Baby Temperament and Sleep Series: Wrapping It Up

Baby Temperament & SleepWelcome to the final article of my Baby Temperament & Sleep Series. If you are just joining us, you may want to start with Part 1, where I define baby temperament.

During this series, we have reviewed 9 temperament traits that make up all of our personalities and seen how they might affect the way you help your baby or toddler sleep better. I’ve grouped some of the temperaments together to give you some ideas on helping your baby or toddler sleep better.

Adaptable, Regular, and Positive First Reaction

If your baby or toddler is adaptable, she is probably a little more easy-going than other babies. If she skips a nap, she might not get cranky and will take it in stride. Her regularity makes it easy to plan play dates around her nap schedule and potty training might be really easy if she pees and poops at the same time every day. It might even be easier to master elimination communication, where you can gradually reduce the number of diapers you use for your baby by learning their rhythms and signs before they “go”. If your baby or toddler also typically has a positive first reaction to a new person, food, event or change to routine, she will likely not skip a beat to many changes in her sleep routine at once.

A baby with these temperament traits will likely respond well to a nudge from mom and dad when it comes to solving her sleep problems or breaking sleep associations. It will likely be a lot easier than you think to break some habits and get on a good routine and sleep schedule with your baby and all you need is a little confidence, time, and patience. All you have to do is take the first step and try.

Sensitive, Perceptive, and Adaptable

If your baby is sensitive, he will be more apt to wake up from noises, care more about being hot or cold, and be in tune with your own emotions or stress. Your baby might also notice a lot more around him and things might keep him awake by catching his attention if he is perceptive.

When it comes to sleep, combining sensitivity and perceptive-ness, your baby might be a little more “high maintenance” than our adaptable and regular counter parts above, but if he is also adaptable, he might be able to change his sleeping habits fairly easily. You may just need to go through extra steps helping him sleep through noise, be comfortable (especially during things like teething), and make sure his room is dark enough that it will not distract him too much from the task at hand (sleeping). Some of his other temperament traits will be a factor in terms of how easy or difficult it will be to break problematic sleep associations.

Intense, Persistent, and Energetic

Probably one of the most difficult temperament traits is the intense child. She does not whimper or fuss, she wails and SCREAMS! When she’s happy, she’s HAPPY but when she’s not WATCH OUT! She will let you know loudly how she feels about something. Combine this trait with her persistence and you can have fairly long and loud temper tantrums when she doesn’t get that cookie or toy in the store.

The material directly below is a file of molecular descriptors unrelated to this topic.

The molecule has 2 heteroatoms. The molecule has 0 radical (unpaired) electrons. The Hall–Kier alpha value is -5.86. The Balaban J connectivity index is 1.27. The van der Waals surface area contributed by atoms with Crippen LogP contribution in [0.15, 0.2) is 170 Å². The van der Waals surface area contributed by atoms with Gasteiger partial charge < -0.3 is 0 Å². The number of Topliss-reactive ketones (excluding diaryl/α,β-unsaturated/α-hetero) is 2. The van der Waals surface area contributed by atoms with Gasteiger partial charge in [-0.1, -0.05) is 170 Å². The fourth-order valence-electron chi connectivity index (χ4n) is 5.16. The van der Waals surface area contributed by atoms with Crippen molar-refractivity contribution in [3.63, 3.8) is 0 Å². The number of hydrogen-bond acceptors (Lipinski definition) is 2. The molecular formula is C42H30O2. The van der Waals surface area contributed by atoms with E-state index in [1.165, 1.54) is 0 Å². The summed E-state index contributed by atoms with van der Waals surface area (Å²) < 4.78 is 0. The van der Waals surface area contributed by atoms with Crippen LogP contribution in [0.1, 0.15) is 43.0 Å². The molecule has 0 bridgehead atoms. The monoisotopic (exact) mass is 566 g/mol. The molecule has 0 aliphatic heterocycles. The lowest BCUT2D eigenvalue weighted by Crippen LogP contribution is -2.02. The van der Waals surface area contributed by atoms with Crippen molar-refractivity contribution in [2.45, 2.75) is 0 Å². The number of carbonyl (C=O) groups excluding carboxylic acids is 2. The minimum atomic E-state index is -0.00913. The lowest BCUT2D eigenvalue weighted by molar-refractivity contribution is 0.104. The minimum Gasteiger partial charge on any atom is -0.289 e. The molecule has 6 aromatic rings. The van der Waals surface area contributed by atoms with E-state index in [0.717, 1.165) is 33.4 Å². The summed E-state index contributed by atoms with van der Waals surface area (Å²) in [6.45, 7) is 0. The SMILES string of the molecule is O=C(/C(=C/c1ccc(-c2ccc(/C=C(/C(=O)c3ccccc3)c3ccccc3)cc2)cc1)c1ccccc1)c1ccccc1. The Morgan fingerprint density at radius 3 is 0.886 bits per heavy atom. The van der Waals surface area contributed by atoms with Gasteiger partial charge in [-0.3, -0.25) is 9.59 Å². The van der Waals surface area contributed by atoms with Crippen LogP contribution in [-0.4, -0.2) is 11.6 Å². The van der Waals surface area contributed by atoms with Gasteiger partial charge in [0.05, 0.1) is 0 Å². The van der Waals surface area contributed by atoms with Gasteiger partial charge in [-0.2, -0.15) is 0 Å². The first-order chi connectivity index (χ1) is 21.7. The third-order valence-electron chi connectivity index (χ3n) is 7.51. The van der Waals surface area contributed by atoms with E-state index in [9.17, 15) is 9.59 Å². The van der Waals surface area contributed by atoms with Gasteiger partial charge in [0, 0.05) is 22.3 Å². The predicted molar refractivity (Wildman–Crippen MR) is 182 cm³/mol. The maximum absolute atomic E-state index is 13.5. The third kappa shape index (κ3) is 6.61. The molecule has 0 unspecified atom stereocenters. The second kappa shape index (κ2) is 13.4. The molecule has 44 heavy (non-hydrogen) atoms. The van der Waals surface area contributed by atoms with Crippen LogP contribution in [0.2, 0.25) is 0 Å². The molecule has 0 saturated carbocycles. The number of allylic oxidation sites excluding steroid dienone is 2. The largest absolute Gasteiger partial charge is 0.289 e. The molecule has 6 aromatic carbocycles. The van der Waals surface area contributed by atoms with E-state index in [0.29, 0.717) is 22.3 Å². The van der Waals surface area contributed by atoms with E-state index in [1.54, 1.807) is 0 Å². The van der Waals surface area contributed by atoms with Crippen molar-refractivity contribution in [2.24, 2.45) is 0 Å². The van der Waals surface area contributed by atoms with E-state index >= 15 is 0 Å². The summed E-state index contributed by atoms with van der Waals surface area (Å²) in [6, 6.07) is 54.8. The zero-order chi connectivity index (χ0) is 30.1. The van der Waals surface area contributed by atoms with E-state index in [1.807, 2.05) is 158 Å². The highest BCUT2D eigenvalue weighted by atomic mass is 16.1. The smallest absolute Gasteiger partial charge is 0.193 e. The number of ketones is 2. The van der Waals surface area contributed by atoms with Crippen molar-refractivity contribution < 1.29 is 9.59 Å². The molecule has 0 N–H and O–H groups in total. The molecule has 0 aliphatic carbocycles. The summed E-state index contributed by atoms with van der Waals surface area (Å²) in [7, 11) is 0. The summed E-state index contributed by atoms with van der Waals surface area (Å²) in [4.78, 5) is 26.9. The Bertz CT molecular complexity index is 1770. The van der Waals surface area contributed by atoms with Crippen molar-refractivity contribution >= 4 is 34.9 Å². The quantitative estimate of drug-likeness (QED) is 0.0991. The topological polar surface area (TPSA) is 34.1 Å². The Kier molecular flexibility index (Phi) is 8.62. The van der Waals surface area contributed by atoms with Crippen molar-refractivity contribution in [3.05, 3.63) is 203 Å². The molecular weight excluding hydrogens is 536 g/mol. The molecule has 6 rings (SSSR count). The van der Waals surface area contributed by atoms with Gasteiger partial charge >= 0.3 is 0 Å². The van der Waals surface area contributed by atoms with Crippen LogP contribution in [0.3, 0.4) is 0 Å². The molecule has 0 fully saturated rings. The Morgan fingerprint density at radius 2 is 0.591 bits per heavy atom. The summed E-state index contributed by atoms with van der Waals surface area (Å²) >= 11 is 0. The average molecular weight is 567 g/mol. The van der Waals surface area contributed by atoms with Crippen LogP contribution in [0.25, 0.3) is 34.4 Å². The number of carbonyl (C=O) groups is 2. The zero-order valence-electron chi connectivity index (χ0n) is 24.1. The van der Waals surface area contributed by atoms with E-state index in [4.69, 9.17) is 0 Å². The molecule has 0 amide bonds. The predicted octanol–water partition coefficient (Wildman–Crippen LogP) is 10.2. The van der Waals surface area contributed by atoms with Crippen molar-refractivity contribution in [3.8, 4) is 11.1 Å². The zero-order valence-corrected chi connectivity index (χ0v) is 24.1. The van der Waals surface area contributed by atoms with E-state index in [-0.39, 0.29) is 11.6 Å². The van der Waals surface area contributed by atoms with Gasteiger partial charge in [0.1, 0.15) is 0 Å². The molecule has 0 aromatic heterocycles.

When it comes to sleep, the intense and persistent baby or toddler will probably be much more challenging to help learn to sleep. Disclaimer: I could be partial to saying that because my eldest son, who inspired this site, is both intense and persistent, of course. He also has a lot of energy. This combination of temperament traits are most likely a part of the babies you hear “cry all night” if the parents let them. My son did not, so I know there are more intense and more persistent babies out there. Cry it out is not the only option for these babies, either. It highly depends on your baby and your own temperament, too.

These are arbitrary temperament trait combinations I put together and obviously this list is not exhaustive (doing the math because I’m a nerd, it’s 512 combinations if we assumed a trait is on or off, which obviously is not true so chew on that for awhile and just think how long that article would be!). Although you believe your baby will be the hardest there is, the chances are actually small and you might really be surprised how small a nudge you might have to give your baby to encourage her to sleep on her own. I talk to MANY parents who are pleasantly surprised how much “easier” it was than they originally thought it would be.

Taking the first step, making a “sleep coaching” plan, to help your child sleep is the hardest part, especially when the “easy” answers haven’t worked for you in the past when that neighbor says “I just put her down awake and she went to sleep”. Not so easy for all of us. Some parents are also so judgmental about the method some parents choose to help their child sleep, but unless you have “that” temperament kid, you really don’t know what that other person might be going through and since all babies are a unique combination of these traits, you won’t ever have someone else be able to walk in your shoes or vice versa. Don’t be so quick to say what you think you’d do in the same situation. Even if you have a tough sleeper, how YOU react to sleep deprivation will be different.

While many feel the only choice is sleep deprivation or cry it out, there is A LOT in between, depending on your baby’s temperament. Don’t let sleep deprivation be the choice you make. You owe it to yourself and your baby or toddler to get the rest you both need to function at your optimum!

So, tell me, is your child easy-going, spunky, or spirited? What about you? Take my quiz and find out!

Baby Temperament Quiz

Share your results down below